I have the opportunity to apply for a position that is a step or two up the pay grade from what I make currently. Chances are good that if I applied, I would get the job.
The catch is, I would lose my flex day – the arrangement where I get every second Friday off.
Taking into account the expense of extra childcare days, the net increase would be between $200 and $250 a month.
This is a tough choice. Time or money?
I always knew that should I ever want to be more than just a Data Entry clerk (and I’m pretty sure I do), I would have to bid the flex days farewell. I was one of the last people hired under the old contract that allowed them, and they are being eliminated slowly but surely as those people retire or move into other positions, since you cannot carry them from one position to another. But I thought when that day came I’d be stepping into a job that was more challenging, more rewarding, more in line with my skills and interests. This proposed change brings none of those things. Moreover, the timing sucks. I might be more open to losing that extra time if I wasn’t still reeling from the adjustment of being back to work at all (it’s only been six weeks). I still have not found my equilibrium; still don’t feel “on top of” all the things that need to fit in to every week. Adding another workday to my week doesn’t feel like a great idea.
This has brought up all kinds of other issues that I didn’t quite know were there, lurking under the surface. For example, I am really happy that Gwen spends two weekdays every week with family (Gramma takes her every Tuesday, and Chris and I alternate Fridays). When someone asks me how many days a week she is in daycare, I feel proud that I am able to answer “three”. During my workday, when I take a moment to reflect on where Gwen is and what she is likely doing, I am always a little bit more relaxed and content when I realize it’s “Gramma Day” rather than a daycare day. And it’s not that I don’t trust Denise, or don’t believe Gwen is happy and well cared-for when there. I guess it’s just that deep down, I believe that Gwen should be with her family.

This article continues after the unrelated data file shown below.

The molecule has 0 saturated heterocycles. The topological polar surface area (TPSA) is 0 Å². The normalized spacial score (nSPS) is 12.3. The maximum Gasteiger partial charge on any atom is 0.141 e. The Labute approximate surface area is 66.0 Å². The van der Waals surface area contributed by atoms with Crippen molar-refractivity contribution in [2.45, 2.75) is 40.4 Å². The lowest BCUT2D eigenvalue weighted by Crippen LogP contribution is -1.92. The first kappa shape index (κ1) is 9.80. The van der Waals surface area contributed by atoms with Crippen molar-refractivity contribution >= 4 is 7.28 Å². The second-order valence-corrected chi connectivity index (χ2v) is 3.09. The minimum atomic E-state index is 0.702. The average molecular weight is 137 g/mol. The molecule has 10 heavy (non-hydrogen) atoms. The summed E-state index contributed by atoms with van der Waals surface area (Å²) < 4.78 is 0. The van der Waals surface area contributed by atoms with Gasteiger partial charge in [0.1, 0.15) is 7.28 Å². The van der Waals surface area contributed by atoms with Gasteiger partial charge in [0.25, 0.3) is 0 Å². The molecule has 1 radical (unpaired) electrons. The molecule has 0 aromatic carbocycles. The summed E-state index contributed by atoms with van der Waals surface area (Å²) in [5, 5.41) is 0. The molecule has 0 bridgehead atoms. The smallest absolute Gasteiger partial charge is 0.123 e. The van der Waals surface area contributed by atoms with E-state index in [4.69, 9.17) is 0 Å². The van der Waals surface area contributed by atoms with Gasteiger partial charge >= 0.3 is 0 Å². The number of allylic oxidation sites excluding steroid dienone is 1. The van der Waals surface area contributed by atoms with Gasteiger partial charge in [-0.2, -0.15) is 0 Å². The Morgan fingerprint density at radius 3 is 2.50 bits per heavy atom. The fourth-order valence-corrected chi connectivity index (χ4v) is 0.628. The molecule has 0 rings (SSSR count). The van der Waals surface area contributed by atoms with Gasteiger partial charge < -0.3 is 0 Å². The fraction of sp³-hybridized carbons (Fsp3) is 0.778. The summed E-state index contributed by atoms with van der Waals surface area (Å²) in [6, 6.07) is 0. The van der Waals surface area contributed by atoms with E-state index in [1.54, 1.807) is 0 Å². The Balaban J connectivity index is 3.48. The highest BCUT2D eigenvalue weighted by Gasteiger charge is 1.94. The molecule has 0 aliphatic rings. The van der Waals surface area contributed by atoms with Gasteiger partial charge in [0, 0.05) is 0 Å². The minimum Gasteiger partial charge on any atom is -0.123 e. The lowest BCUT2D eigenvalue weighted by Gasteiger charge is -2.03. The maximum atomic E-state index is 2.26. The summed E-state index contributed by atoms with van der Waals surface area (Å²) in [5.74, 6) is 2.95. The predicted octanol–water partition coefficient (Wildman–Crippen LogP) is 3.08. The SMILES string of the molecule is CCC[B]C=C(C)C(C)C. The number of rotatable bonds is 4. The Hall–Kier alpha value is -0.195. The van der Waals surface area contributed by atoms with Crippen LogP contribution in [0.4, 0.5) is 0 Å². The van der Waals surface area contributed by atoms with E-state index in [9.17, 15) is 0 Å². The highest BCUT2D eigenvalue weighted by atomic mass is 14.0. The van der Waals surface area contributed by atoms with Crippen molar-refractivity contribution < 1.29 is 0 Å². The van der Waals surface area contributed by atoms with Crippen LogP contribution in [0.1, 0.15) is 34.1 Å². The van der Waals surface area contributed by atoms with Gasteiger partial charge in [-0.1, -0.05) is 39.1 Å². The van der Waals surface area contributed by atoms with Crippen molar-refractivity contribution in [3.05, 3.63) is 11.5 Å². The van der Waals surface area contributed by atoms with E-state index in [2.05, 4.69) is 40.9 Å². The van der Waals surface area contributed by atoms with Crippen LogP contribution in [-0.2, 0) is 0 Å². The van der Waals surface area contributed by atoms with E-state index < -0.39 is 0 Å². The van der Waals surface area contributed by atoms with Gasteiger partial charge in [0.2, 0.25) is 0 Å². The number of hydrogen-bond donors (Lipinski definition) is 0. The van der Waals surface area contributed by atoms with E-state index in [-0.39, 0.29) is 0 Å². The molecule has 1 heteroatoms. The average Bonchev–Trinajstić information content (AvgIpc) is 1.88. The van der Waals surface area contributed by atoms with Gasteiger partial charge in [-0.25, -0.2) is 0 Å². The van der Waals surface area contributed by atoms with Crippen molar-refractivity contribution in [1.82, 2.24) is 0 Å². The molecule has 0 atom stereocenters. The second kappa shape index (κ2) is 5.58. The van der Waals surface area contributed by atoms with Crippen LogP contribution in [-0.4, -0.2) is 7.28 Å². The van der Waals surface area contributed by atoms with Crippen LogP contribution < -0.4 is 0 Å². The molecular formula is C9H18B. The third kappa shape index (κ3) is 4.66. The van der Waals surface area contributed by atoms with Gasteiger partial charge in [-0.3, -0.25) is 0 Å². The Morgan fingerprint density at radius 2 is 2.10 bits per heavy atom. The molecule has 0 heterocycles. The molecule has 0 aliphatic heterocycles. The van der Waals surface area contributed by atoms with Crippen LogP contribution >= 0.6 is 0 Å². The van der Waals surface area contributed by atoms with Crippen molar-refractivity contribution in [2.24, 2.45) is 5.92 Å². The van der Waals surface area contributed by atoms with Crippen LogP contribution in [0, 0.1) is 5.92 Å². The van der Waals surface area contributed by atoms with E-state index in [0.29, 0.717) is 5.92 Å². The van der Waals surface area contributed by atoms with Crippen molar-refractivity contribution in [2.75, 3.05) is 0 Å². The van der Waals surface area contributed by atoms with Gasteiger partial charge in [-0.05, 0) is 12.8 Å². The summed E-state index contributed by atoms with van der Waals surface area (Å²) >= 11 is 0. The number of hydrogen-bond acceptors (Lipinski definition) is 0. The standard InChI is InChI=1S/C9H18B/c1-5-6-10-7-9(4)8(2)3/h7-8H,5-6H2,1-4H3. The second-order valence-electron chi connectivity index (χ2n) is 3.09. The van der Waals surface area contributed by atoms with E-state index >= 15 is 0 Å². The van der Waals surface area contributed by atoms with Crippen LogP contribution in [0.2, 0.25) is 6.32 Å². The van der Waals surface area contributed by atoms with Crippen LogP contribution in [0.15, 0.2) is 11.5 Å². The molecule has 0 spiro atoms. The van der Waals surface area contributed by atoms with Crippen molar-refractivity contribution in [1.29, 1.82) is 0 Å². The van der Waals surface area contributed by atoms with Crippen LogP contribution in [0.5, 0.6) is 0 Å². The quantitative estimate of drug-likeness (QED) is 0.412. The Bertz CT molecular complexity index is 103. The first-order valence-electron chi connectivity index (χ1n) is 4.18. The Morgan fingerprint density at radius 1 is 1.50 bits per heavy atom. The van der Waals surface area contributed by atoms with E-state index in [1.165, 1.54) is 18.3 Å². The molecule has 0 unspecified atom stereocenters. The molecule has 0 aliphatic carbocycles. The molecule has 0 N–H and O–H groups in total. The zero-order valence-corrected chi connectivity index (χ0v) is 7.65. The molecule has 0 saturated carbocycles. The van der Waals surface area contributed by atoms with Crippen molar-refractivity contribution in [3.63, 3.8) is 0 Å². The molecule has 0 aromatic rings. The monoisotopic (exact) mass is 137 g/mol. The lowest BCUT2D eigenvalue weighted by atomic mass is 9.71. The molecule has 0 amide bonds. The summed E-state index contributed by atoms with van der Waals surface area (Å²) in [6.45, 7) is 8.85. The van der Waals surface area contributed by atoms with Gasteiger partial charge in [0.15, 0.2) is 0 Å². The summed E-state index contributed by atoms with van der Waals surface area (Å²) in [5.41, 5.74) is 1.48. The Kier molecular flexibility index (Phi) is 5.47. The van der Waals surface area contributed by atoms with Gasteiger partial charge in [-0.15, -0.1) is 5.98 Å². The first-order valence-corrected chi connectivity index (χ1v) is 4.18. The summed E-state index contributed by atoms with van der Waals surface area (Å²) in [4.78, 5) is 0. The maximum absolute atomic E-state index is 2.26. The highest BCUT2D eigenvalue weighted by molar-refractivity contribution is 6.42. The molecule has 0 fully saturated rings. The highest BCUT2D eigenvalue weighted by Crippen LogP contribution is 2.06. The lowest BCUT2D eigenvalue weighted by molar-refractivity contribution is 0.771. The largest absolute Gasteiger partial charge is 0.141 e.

That’s a surprising revelation, and one that I can’t do much about. Of course, the question of whether Gwen genuinely needs more family time, or whether she’d be perfectly happy to attend daycare for 40 hours a week, is anyone’s guess.
But if I am honest with myself, I know that flex days are not all about Gwen. Far from it. Flex days are also my day to “get things done”. It’s a catch-all day for any appointments – medical, dental, even haircuts and so on – because evening and weekend appointments are hard to come by. It’s extraordinarily convenient knowing I can schedule an appointment on Friday afternoon, and that Chris will likely be finished his own work in time to watch Gwen. Not to mention the infrequent but always urgent times when Gwen herself needs medical attention.
In addition to outside appointments, I usually wash Gwen’s diapers and hang them on the line to dry. I do the week’s grocery shopping, often with Gwen in tow. I tidy up the house, dealing with the detritus that accumulates throughout the week thanks to two full-time employees and a busy toddler. I clean the bathrooms. I load or unload the dishwasher, whichever is applicable. While Gwen is napping, I might get some schoolwork done, or just catch up on my photo uploads and my blogroll. Flex days are usually full of activity. How else could I fit all this stuff in?
Chris and I had already been discussing how busy our lives are, and how we seem to have no time for each other, especially now that I am back to school – taking another course towards my BA through distance education. On top of the never-ending cycle of chores around the house, we both have outside commitments as well: Chris goes out to his martial arts class once a week, and I go out to yoga, Weight Watchers, and various meetings for Church Council and Call Committee. Of course, there are also social commitments, invitations from local friends and family, planned travel to visit not-so-local friends and family. And somewhere in there, we have to fit in time to just relax and spend time together nurturing our marriage.